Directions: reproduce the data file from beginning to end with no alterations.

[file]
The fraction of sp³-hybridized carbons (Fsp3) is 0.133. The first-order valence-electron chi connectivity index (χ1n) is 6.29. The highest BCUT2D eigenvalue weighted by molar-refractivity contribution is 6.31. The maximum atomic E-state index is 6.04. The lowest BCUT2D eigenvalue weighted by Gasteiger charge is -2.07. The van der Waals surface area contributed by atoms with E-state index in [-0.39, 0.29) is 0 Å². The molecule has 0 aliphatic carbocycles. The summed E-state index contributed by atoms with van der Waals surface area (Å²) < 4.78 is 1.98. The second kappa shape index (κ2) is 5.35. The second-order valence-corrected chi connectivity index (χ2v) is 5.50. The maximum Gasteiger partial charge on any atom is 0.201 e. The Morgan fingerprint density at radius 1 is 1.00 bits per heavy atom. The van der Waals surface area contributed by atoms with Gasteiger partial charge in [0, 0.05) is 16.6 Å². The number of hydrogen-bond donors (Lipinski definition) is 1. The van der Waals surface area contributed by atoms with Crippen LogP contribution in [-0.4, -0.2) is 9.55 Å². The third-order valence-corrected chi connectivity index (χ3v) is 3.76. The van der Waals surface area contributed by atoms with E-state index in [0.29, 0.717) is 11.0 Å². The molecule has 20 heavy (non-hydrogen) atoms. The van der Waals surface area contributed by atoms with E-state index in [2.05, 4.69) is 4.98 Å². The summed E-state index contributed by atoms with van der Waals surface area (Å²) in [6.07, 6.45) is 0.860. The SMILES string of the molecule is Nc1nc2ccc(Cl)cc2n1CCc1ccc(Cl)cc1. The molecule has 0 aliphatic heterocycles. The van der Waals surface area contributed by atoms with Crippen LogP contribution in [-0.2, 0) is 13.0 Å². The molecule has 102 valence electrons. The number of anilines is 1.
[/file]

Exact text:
The fraction of sp³-hybridized carbons (Fsp3) is 0.133. The first-order valence-electron chi connectivity index (χ1n) is 6.29. The highest BCUT2D eigenvalue weighted by molar-refractivity contribution is 6.31. The maximum atomic E-state index is 6.04. The lowest BCUT2D eigenvalue weighted by Gasteiger charge is -2.07. The van der Waals surface area contributed by atoms with E-state index in [-0.39, 0.29) is 0 Å². The molecule has 0 aliphatic carbocycles. The summed E-state index contributed by atoms with van der Waals surface area (Å²) < 4.78 is 1.98. The second kappa shape index (κ2) is 5.35. The second-order valence-corrected chi connectivity index (χ2v) is 5.50. The maximum Gasteiger partial charge on any atom is 0.201 e. The Morgan fingerprint density at radius 1 is 1.00 bits per heavy atom. The van der Waals surface area contributed by atoms with Gasteiger partial charge in [0, 0.05) is 16.6 Å². The number of hydrogen-bond donors (Lipinski definition) is 1. The van der Waals surface area contributed by atoms with Crippen LogP contribution in [-0.4, -0.2) is 9.55 Å². The third-order valence-corrected chi connectivity index (χ3v) is 3.76. The van der Waals surface area contributed by atoms with E-state index in [0.29, 0.717) is 11.0 Å². The molecule has 20 heavy (non-hydrogen) atoms. The van der Waals surface area contributed by atoms with E-state index in [2.05, 4.69) is 4.98 Å². The summed E-state index contributed by atoms with van der Waals surface area (Å²) in [6.07, 6.45) is 0.860. The SMILES string of the molecule is Nc1nc2ccc(Cl)cc2n1CCc1ccc(Cl)cc1. The molecule has 0 aliphatic heterocycles. The van der Waals surface area contributed by atoms with Crippen LogP contribution in [-0.2, 0) is 13.0 Å². The molecule has 102 valence electrons. The number of anilines is 1.